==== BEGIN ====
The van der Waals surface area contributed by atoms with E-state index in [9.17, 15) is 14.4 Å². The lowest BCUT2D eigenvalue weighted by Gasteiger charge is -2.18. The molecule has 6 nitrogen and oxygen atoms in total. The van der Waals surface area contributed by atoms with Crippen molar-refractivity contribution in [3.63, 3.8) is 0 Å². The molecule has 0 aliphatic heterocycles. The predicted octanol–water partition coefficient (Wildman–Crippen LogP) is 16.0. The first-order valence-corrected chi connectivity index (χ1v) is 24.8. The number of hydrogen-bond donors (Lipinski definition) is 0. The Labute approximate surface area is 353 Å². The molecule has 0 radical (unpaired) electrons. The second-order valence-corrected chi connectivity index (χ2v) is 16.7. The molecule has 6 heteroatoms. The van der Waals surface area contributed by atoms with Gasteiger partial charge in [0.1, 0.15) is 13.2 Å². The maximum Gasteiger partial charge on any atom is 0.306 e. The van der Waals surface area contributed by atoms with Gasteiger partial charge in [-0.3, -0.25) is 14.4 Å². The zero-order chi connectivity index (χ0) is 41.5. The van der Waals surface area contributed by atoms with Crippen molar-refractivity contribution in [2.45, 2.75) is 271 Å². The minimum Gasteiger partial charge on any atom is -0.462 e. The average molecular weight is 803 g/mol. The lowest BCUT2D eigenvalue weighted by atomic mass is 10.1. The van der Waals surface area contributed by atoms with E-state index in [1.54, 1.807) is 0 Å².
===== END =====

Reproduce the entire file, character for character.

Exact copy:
The van der Waals surface area contributed by atoms with E-state index in [9.17, 15) is 14.4 Å². The lowest BCUT2D eigenvalue weighted by Gasteiger charge is -2.18. The molecule has 6 nitrogen and oxygen atoms in total. The van der Waals surface area contributed by atoms with Crippen molar-refractivity contribution in [3.63, 3.8) is 0 Å². The molecule has 0 aliphatic heterocycles. The predicted octanol–water partition coefficient (Wildman–Crippen LogP) is 16.0. The first-order valence-corrected chi connectivity index (χ1v) is 24.8. The number of hydrogen-bond donors (Lipinski definition) is 0. The Labute approximate surface area is 353 Å². The molecule has 0 radical (unpaired) electrons. The second-order valence-corrected chi connectivity index (χ2v) is 16.7. The molecule has 6 heteroatoms. The van der Waals surface area contributed by atoms with Gasteiger partial charge in [0.1, 0.15) is 13.2 Å². The maximum Gasteiger partial charge on any atom is 0.306 e. The van der Waals surface area contributed by atoms with Gasteiger partial charge in [-0.3, -0.25) is 14.4 Å². The zero-order chi connectivity index (χ0) is 41.5. The van der Waals surface area contributed by atoms with Crippen molar-refractivity contribution in [2.45, 2.75) is 271 Å². The minimum Gasteiger partial charge on any atom is -0.462 e. The average molecular weight is 803 g/mol. The lowest BCUT2D eigenvalue weighted by atomic mass is 10.1. The van der Waals surface area contributed by atoms with E-state index in [1.54, 1.807) is 0 Å².